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Calming the CHAAOS in language/literacy therapy

Dear secondary-school SLP: We have a special gift for you. No, it’s not another mug—it’s a whole barrel of research and resources (including FREE lesson plans)—to help you with language and literacy therapy for your older students. Enjoy!

December 8, 2021

First up: CHAAOS. No, really, it’s a good thing! 

 

It’s an academic vocabulary interventionCreating Habits that Accelerate the Academic Language of Students—and is featured in this article from Sanchez & O’Connor. The program includes 48 scripted lessons across three, 4-week instructional cycles that target a total of 48 academic vocabulary words–aka Tier 2 words. These are fairly frequent, useful words found across academic texts and disciplines, but aren’t words that students would typically hear in everyday conversation—words like cajole, hoist, and brazen. 

 

For this study, small groups of sixth graders with specific learning disabilities were taught four new words each week using this four-day instructional sequence:

  • Day 1: Introduction: Students repeat target words and child-friendly definitions, then participate in a discussion of photos that depict the words
  • Days 2 & 3: Deep Practice: Students apply the target words by answering questions about them in new contexts
  • Day 4: Cumulative Practice: Students review the words and definitions and do related practice activities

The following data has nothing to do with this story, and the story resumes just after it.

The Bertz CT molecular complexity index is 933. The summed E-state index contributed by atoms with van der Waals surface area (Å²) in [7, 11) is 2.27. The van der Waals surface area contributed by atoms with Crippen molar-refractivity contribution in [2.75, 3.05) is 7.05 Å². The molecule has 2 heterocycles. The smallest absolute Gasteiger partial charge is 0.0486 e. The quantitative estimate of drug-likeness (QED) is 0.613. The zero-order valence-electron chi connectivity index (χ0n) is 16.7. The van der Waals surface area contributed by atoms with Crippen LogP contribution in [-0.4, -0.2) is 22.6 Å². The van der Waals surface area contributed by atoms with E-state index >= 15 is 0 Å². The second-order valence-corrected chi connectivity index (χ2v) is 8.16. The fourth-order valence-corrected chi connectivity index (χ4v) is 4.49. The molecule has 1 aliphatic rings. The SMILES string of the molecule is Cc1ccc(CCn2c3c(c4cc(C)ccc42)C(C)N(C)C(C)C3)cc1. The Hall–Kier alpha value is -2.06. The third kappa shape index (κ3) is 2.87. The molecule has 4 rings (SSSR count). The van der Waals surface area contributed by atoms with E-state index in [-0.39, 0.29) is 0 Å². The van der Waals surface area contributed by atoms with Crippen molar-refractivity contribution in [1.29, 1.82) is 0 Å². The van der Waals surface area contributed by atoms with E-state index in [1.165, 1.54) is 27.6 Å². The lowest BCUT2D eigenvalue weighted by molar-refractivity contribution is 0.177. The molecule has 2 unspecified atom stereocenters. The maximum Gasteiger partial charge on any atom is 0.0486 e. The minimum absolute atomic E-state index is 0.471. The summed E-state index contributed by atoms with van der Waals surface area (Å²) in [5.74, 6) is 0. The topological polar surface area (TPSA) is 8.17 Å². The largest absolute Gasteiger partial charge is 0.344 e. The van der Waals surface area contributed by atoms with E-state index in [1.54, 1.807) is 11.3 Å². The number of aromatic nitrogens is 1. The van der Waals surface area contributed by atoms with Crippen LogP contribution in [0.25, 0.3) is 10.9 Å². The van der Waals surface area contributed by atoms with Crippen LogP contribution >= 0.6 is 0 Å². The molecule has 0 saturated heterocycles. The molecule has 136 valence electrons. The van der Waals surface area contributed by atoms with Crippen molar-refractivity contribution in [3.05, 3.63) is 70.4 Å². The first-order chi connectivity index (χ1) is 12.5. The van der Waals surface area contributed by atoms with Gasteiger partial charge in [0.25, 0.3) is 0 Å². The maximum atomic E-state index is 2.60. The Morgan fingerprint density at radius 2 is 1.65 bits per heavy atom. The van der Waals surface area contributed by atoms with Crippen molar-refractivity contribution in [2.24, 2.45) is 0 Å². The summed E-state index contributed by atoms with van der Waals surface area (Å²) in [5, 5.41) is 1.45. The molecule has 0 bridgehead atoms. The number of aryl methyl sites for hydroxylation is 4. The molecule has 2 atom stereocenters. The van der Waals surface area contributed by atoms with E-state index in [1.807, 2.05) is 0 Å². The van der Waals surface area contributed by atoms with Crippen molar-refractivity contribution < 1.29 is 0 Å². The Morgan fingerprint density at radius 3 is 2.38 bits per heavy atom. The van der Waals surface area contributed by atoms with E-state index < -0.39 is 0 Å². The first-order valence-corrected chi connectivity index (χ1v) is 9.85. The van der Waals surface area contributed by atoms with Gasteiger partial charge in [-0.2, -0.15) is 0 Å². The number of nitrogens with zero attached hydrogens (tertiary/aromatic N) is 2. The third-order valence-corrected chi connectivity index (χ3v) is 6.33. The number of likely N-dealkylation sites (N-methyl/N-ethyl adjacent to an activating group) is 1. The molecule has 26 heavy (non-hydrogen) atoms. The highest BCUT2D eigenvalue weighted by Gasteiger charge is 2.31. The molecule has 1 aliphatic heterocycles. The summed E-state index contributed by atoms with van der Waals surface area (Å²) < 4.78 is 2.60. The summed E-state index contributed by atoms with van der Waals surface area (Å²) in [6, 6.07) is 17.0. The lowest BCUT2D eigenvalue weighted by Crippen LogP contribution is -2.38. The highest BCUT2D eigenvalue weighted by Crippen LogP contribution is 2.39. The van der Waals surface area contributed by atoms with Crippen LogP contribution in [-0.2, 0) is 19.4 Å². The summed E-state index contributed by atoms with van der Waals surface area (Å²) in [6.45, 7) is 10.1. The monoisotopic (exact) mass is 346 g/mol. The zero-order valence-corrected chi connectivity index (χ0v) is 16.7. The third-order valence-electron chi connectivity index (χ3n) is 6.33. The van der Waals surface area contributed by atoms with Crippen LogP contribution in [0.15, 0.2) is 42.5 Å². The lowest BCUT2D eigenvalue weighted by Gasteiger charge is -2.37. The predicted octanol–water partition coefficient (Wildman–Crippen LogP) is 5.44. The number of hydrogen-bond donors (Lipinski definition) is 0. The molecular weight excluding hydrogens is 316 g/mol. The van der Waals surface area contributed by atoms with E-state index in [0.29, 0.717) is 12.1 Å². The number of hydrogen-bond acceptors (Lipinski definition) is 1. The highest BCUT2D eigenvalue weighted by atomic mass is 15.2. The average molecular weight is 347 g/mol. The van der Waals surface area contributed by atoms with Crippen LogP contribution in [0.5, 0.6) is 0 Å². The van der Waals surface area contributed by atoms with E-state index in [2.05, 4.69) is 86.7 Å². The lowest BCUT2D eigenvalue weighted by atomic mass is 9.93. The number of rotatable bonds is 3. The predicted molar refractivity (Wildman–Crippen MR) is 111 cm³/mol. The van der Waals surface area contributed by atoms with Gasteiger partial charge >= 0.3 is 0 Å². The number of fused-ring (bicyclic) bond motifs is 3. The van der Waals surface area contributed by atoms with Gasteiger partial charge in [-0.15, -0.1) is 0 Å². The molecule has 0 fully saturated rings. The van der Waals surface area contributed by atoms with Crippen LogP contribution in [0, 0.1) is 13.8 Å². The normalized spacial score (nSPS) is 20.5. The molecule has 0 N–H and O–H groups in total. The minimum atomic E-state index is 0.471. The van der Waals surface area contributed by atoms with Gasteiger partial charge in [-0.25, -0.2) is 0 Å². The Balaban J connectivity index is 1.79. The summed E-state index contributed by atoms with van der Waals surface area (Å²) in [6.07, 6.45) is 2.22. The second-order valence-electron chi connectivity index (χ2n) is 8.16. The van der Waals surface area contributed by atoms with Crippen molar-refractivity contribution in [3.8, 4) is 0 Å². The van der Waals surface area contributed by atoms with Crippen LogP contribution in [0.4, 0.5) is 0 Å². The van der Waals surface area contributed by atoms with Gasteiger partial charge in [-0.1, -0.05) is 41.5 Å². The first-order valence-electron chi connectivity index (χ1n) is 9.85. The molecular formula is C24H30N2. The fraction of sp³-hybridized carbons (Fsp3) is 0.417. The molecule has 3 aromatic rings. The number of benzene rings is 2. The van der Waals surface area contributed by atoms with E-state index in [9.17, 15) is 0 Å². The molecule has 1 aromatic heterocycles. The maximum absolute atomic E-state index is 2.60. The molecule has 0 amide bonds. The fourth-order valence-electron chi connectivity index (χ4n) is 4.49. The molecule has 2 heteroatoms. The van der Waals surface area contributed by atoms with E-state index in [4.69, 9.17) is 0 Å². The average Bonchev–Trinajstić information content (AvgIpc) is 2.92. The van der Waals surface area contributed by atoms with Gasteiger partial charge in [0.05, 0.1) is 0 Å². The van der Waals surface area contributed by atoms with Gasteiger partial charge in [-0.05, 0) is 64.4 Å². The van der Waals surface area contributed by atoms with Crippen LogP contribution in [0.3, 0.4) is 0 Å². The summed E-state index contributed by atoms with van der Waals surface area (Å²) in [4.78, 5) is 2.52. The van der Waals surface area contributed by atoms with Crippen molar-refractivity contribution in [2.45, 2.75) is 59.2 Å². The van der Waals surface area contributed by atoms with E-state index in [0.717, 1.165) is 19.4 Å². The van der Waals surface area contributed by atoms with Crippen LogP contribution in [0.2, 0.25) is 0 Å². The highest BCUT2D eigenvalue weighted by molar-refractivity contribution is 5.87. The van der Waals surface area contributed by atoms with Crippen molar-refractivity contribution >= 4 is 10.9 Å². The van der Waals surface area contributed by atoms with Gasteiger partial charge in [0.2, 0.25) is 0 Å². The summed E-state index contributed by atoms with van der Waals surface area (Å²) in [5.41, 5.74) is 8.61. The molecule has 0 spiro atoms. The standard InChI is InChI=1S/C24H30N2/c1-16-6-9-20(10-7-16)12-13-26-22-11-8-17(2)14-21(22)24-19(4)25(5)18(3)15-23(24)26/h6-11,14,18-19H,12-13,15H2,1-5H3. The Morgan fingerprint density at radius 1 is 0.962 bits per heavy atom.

Similar to the results of a previous study, the students made large gains in their word knowledge from pre- to post-test and performed significantly better than another group who didn't get the intervention. And, guess what. The authors have made it so easy for you to implement CHAAOS by providing you with FREE lessons and materials organized by grade level

 

Back up a second

 

That guided discussion of visual examples during Day 1 of CHAAOS? That’s an instructional strategy called semantic reasoning, which encourages students to apply their critical thinking skills to find a word’s meaning. And, we’re not talking about just surface-level understanding here. Semantic reasoning tasks can help your students develop a deep, rich understanding of words that are meaningful to them academically. This new tutorial (part of a SIG 1 forum—see more below) walks you through each of the steps needed to plan and implement a contextualized vocabulary lesson that incorporates semantic reasoning, including how to:

  • choose target words
  • write student-friendly definitions
  • create a vocabulary self-rating chart
  • model semantic reasoning during a think-aloud activity, and
  • connect the target vocabulary back to the curriculum

Their article is also chock-full of examples and resources that take the guesswork out of the whole process, including photos, sample scripts, and a list of websites where you can access free, related materials.
 

What about morphology? 

 

Isn’t that critical for academic vocabulary? For a step-by-step guide on using morphological awareness intervention to target both content literacy (general strategies—like summarizing—that help students across texts) and disciplinary literacy (domain-specific considerations like specialized vocabulary) with adolescents, take a look at Wolter and Green’s piece. The authors explain why neither literacy type should be overlooked for our students with language and literacy deficits, before outlining a sample science-based intervention, including examples of goals and a mock lesson plan. And if that’s not enough, read it for their insights into how to harness morphological awareness to improve adolescents’ phonology, orthography, and semantic skills in domain-specific classrooms (Hint: you’re going to want to consider those domain-specific Tier 3 words).